Commencement 2017

Senior Samantha Skaller uses personal history to shift sexual assault culture on college campuses

Codie Yan | Staff Photographer

Skaller served on the national "It's On Us" Student Advisory Committee and has listened to more than 300 sexual assault survivors at SU.

UPDATED: May 9, 2017 at 3:51 p.m.

It was cold and 6 a.m. on a Saturday in April, yet Samantha Skaller managed to rally more than 50 volunteers to Syracuse University’s Quad.

Together the group created an installation for the “It’s On Us” campaign as part of Sexual Assault Awareness Month. The grassy area in front of Hendricks Chapel was covered with 6,000 teal and orange Solo cups that took two hours to meticulously fill with sand so they wouldn’t fly away.

Skaller, an SU senior and Northeast regional leader for the “It’s On Us” campaign, helped last year to create the display for the first time. This year, about half a dozen on-campus groups signed on to set up the display — including ROTC, a group that tends to avoid “those difficult conversations” about sexual assault, said Sarah Epelman, one of two students taking over SU’s “It’s on Us” chapter next academic year.

But that’s what Skaller is known for — getting people to engage in difficult conversations and taking the next step toward tangible action.

In 2015, Skaller was selected as one of 17 members to serve on the national “It’s On Us” Student Advisory Committee. The committee’s mission is to empower people with the tools to end sexual assault on college campuses. The following year, Skaller was named the Northeast regional leader of the campaign and was tasked with overseeing “It’s On Us” chapters in the region.

In this role, Skaller said she loves reaching out to nontraditional partners, like those in ROTC, fraternities, sororities and music programs.

“They’re not majoring in women’s and gender studies. They’re not having these types of conversations as often as I feel like everybody should be having these conversations,” Skaller said.

These conversations are what create cultural change, Skaller said, and make campuses a place where sexual assault culture is not accepted.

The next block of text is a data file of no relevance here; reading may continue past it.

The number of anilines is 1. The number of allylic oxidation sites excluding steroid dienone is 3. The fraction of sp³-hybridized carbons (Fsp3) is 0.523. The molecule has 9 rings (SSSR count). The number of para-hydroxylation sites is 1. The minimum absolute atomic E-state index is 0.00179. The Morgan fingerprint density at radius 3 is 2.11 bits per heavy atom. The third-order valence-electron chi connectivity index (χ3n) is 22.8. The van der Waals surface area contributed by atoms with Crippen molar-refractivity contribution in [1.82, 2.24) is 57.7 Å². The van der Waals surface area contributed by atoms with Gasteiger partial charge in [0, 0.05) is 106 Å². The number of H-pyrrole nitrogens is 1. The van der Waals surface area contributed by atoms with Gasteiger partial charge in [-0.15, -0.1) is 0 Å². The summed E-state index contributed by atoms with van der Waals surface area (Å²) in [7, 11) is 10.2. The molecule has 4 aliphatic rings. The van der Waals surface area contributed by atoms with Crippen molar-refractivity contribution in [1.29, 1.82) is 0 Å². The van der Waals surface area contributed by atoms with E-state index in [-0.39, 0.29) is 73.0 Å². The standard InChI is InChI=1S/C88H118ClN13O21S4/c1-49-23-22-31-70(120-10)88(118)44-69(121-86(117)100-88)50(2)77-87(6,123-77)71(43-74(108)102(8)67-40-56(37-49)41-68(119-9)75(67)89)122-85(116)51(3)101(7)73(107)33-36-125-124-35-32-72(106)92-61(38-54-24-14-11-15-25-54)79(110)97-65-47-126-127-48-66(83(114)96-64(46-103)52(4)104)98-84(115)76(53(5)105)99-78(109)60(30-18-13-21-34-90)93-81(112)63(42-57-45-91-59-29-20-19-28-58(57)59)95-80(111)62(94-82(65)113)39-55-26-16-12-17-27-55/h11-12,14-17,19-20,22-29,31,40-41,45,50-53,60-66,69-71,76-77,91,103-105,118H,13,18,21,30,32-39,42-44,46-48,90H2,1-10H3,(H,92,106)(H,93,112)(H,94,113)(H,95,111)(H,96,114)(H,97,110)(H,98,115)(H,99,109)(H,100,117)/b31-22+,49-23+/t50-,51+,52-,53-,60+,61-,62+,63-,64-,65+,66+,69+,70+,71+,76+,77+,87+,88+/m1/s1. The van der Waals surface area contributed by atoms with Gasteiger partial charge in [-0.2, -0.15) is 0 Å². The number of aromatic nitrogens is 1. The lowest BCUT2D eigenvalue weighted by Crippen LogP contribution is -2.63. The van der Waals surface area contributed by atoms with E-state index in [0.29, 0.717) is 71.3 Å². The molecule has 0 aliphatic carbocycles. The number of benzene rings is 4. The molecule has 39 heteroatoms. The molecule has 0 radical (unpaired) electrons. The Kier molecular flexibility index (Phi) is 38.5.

During her sophomore year of college, Skaller was raped. She filed a Title IV report and went through the reporting process during her summer abroad.

But the university got it wrong, Skaller said. Her rapist was not held accountable.

Even her no-contact order was not held up, she said. For a year, Skaller saw the man who raped her around her home college and in her classes. He showed up to events she put on and she spotted him in the crowd in Goldstein Auditorium when former Vice President Joe Biden delivered a speech in November 2015 about the importance of fighting sexual assault.

He was wearing an “It’s On Us” T-shirt.

On that day, Skaller was unshakeable to the outside world, said Tula Goenka, a professor of television, radio and film who serves on the Chancellor’s Task Force on Sexual and Relationship Violence. Skaller spoke in front of thousands of her peers with Biden by her side, looking at her in admiration.

“She’s a fierce woman and has really come into her power because of what has happened to her,” Goenka said. “Many people don’t recover from that. It takes a lot of strength and courage. Samantha has really gone from victim to survivor and has been an advocate.”

Skaller’s rapist graduated last year. Not having him around during her final year has been, she said in one word: liberating.

“Instead of me being so angry and my activism being fueled by anger like last year because I was so disappointed in the system, after I …”

Skaller paused for a moment.

“Wow, I’m so proud,” she said to herself.

“… after I forgave myself for losing my case is when I was able to heal past the trauma of losing my case and be able to do this activism in more of an accessible and less angry way,” she said.

At times, Skaller said, continually sharing her own narrative is exhausting. She can do this work without having the experience of a survivor, she said, but she’s grateful every time she shares her story that her experience is validated.

Skaller has spoken to more than 300 sexual assault survivors at SU, she said. After every talk, at least one person reaches out to her. They come up to Skaller, shoot her an email or direct message her on social media.

“I’m honored that people feel comfortable coming up to me, and I’m not going to lie, it does take a huge toll,” Skaller said. “I feel like I’m carrying all of their stories with me, but at the same time, I wouldn’t change anything because it’s been such a privilege.”

After graduation, Skalller will pursue her master’s in musicology at McGill University in Montreal, Quebec, and will eventually pursue a Ph.D. Her goal is to be a college professor who serves as a role model for students and teaches them in an intersectional way.

Though her time at SU is winding down, Skaller is still in full motion. Within the last week she has met with student groups, faculty and administrators to propel her work on sexual assault awareness and prevention forward.

One of Skaller’s final marks as an undergraduate student is helping to establish a partnership with the Department of Public Safety and the Syracuse Police Department. DPS Chief Bobby Maldonado reached out to her after one of her presentations, and now Skaller is helping to revamp the line of questioning for victims and survivors of assault. This includes reconfiguring the system so Title IV is held up and reworking restructure defense programs so they are inclusive.

“With all the things she has done on this campus it’s going to be difficult to understand her impact until she has left,” Goenka said.


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